5. By-the-way, Lousie & Dan have you noticed what’s happening to the Satellite Radio channels. First they merged since the market couldn’t support two of them (Sirrius & XM). Now they’re really struggling (of course I realize the economy is causing some of that). What they say and what they told the FCC when that federal agency was worried about a monopoly is that they’re under intense competition. It’s coming from free Internet streaming sites, Hi-Def Radio Channels, and the music channels on your cable system, as well as IPODS and who knows what else digital!

    The Internet streams are generally free and we’re going to discontinue our paid subscription radio services since we now have plenty available for free from other sources. We didn’t have that when the radio service first started since we were limitied to largely poor or margianl quality broadcast radio. I rarely listen to broadcast or Sat radio anymore. I just stream some of the nation’s best stations to my computer from places like WERU in Blue Hill, Maine and WKSU in Kent State Ohio, CSPAN Radio, and some of the better NPR affiliates. With all those selections, why pay for it.

    Finally now I’ve streaming it to my cell phone and I find when I get in the car I just listen to some radio station at a distance with qualitiy content.

    It really is about the content, whether it’s print or some other media. If you have a product and it is valued, all of the rest of the stuff won’t matter. Now I realize that economics and things will play a role, but you can’t have a product that no one wants as in a newspaper with not much news.

    Someone will figure this out someday, especially with all those highly paid publishers and executive staffs mulling over the solutions. They’d be better off without a few more executive and using that cash flow to put an extra three or so reporters in the newsroom.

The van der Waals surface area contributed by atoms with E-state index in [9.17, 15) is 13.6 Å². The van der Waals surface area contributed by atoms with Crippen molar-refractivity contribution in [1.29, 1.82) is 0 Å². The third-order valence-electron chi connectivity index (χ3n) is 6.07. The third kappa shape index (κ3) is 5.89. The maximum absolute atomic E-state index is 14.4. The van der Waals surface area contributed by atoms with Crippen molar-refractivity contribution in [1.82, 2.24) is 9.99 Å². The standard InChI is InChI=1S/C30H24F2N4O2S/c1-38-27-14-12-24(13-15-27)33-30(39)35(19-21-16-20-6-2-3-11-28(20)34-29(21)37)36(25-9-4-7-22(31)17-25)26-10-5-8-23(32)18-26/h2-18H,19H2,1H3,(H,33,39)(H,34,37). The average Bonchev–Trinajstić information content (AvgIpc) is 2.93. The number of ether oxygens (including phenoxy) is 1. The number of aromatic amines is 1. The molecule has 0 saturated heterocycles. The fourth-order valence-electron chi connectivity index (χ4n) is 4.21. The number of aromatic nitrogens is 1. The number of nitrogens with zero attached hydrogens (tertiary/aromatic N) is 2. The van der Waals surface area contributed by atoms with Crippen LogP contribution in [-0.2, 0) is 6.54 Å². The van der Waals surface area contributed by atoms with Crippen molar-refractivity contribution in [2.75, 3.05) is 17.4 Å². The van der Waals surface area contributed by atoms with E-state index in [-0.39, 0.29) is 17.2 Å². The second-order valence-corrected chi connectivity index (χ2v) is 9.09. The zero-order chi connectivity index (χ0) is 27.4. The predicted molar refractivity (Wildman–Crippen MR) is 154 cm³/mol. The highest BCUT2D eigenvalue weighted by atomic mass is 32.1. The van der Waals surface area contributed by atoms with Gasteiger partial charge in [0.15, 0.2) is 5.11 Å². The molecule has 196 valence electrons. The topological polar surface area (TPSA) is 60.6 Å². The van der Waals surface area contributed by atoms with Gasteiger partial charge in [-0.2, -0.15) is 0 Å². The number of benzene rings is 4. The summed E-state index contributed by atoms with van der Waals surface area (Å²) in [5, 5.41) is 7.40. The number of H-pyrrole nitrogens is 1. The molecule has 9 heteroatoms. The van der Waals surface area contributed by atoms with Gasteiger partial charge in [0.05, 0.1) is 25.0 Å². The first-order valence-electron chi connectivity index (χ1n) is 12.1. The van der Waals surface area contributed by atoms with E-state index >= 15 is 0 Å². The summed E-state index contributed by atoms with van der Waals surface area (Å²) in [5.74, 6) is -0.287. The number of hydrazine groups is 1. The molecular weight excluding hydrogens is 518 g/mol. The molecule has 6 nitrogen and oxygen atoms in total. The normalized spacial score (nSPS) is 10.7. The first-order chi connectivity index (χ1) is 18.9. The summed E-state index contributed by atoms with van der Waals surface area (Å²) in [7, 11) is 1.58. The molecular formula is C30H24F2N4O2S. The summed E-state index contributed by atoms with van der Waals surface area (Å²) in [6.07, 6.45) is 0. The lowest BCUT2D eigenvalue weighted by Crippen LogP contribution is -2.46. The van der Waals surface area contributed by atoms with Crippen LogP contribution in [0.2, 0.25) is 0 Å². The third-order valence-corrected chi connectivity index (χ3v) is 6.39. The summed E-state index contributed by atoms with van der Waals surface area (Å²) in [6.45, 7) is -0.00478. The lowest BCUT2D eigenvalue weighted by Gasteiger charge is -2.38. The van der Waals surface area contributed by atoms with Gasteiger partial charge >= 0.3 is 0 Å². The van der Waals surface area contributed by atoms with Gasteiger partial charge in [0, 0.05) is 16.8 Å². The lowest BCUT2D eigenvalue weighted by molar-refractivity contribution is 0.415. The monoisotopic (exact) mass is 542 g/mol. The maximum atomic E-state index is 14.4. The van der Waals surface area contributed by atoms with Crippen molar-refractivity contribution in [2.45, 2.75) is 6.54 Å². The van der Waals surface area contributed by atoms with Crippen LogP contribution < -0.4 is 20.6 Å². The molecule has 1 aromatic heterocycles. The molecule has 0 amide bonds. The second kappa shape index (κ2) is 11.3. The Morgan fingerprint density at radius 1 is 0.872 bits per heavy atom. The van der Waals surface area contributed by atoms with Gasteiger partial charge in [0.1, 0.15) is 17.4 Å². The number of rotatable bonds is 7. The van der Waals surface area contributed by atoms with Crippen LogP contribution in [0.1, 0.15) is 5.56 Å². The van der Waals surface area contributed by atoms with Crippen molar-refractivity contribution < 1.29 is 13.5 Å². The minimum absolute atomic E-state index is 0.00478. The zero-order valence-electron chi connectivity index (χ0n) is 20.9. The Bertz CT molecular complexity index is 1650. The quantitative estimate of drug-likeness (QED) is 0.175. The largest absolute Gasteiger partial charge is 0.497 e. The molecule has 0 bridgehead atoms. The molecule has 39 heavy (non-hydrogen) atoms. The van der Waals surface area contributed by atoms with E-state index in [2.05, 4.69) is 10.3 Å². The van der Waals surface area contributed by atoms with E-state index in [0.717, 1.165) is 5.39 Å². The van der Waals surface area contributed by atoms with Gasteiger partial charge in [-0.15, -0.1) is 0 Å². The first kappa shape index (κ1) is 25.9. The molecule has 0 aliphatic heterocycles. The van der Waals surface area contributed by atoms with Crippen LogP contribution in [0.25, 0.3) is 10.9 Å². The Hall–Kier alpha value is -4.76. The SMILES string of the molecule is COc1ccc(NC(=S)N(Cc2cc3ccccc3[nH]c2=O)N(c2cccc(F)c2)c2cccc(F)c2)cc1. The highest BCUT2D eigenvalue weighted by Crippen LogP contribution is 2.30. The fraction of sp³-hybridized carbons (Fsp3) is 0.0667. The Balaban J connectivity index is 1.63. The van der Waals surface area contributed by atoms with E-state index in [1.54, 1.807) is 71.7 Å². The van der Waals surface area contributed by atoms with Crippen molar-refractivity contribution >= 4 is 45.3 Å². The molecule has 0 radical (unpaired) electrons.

You have to have value in your product and in the case of the newspaper, it is reading material. When they forgot they, they started a down hill slide long before the Internet and the economy started the free-fall.

  6. Mike,

    Some cable companies like Comcast that operate ISPs are also fighting against internet content as well with things like metered pricing. Basically, the more bandwidth you use, the more they charge you. They claim its just a pricing strategy to help pay for infrastructure but that argument doesn’t hold water as the amount of bandwidth someone uses doesn’t siginificantly affect their expense for providing it. Most likely, its an attempt to protect their cable business. More and more television stations are making their programs available for streaming or download online and, obviously, watching a tv show or movie uses up a ton of bandwidth compared with simple internet surfing or checking your email. It’s the same premise, if the satations make the shows available for free online, why would people pay for cable and dozens of stations they’ll never watch when they get what they want, when they want it.

    This is why government oversight is important. Basically, monopolies like this shouldn’t be allowed. Companies like Comcast have an obvious conflict of interest in operating cable and ISP services, and this kind of activity hurts us all. It’s why the recent publishing collusion should be stomped out before it gets going. I even read the other day that the industry is going to start lobbying congress for an anti-trust exemption, something that definitely should not be allowed.

    I’d like to see the Obama administration get more into serious corporate reform, namely forcing the larger multi-national corporations to split up preventing monopolistic activities. It’s especially important with the internet and communications technology that content providers not be allowed to control internet access as well. But I’m afraid that the bad economy, and dire predictions of doom from the industry if they aren’t allowed to collude, will force their hand to all of our detriment.